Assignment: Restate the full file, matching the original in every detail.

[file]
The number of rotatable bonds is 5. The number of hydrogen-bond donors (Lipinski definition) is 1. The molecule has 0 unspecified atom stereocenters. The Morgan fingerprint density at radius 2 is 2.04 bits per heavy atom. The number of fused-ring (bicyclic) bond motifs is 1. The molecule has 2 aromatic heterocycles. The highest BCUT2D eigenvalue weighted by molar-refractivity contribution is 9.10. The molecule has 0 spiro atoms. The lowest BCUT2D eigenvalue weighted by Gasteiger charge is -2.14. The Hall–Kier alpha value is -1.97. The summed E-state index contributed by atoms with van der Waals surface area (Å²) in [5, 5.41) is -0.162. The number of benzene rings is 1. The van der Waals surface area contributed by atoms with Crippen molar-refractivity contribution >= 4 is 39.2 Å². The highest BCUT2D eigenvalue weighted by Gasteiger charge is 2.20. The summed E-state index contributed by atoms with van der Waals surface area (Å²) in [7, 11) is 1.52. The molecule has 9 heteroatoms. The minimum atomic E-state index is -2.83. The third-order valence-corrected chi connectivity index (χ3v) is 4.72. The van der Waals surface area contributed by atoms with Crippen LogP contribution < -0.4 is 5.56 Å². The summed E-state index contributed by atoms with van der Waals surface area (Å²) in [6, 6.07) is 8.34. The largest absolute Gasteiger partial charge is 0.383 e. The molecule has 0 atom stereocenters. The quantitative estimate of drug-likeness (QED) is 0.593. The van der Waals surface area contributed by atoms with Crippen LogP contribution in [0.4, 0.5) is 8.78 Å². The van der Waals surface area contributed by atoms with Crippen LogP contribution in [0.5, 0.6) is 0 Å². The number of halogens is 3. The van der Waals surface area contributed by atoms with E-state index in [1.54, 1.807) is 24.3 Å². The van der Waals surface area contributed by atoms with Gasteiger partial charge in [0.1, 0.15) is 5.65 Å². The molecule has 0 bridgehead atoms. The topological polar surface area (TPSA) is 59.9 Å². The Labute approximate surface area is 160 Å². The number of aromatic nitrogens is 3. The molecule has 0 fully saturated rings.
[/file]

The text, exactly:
The number of rotatable bonds is 5. The number of hydrogen-bond donors (Lipinski definition) is 1. The molecule has 0 unspecified atom stereocenters. The Morgan fingerprint density at radius 2 is 2.04 bits per heavy atom. The number of fused-ring (bicyclic) bond motifs is 1. The molecule has 2 aromatic heterocycles. The highest BCUT2D eigenvalue weighted by molar-refractivity contribution is 9.10. The molecule has 0 spiro atoms. The lowest BCUT2D eigenvalue weighted by Gasteiger charge is -2.14. The Hall–Kier alpha value is -1.97. The summed E-state index contributed by atoms with van der Waals surface area (Å²) in [5, 5.41) is -0.162. The number of benzene rings is 1. The van der Waals surface area contributed by atoms with Crippen molar-refractivity contribution >= 4 is 39.2 Å². The highest BCUT2D eigenvalue weighted by Gasteiger charge is 2.20. The summed E-state index contributed by atoms with van der Waals surface area (Å²) in [7, 11) is 1.52. The molecule has 9 heteroatoms. The minimum atomic E-state index is -2.83. The third-order valence-corrected chi connectivity index (χ3v) is 4.72. The van der Waals surface area contributed by atoms with Crippen LogP contribution < -0.4 is 5.56 Å². The summed E-state index contributed by atoms with van der Waals surface area (Å²) in [6, 6.07) is 8.34. The largest absolute Gasteiger partial charge is 0.383 e. The molecule has 0 atom stereocenters. The quantitative estimate of drug-likeness (QED) is 0.593. The van der Waals surface area contributed by atoms with Crippen LogP contribution in [0.4, 0.5) is 8.78 Å². The van der Waals surface area contributed by atoms with Crippen LogP contribution in [0.5, 0.6) is 0 Å². The number of halogens is 3. The van der Waals surface area contributed by atoms with E-state index in [1.54, 1.807) is 24.3 Å². The van der Waals surface area contributed by atoms with Gasteiger partial charge in [0.1, 0.15) is 5.65 Å². The molecule has 0 bridgehead atoms. The topological polar surface area (TPSA) is 59.9 Å². The Labute approximate surface area is 160 Å². The number of aromatic nitrogens is 3. The molecule has 0 fully saturated rings.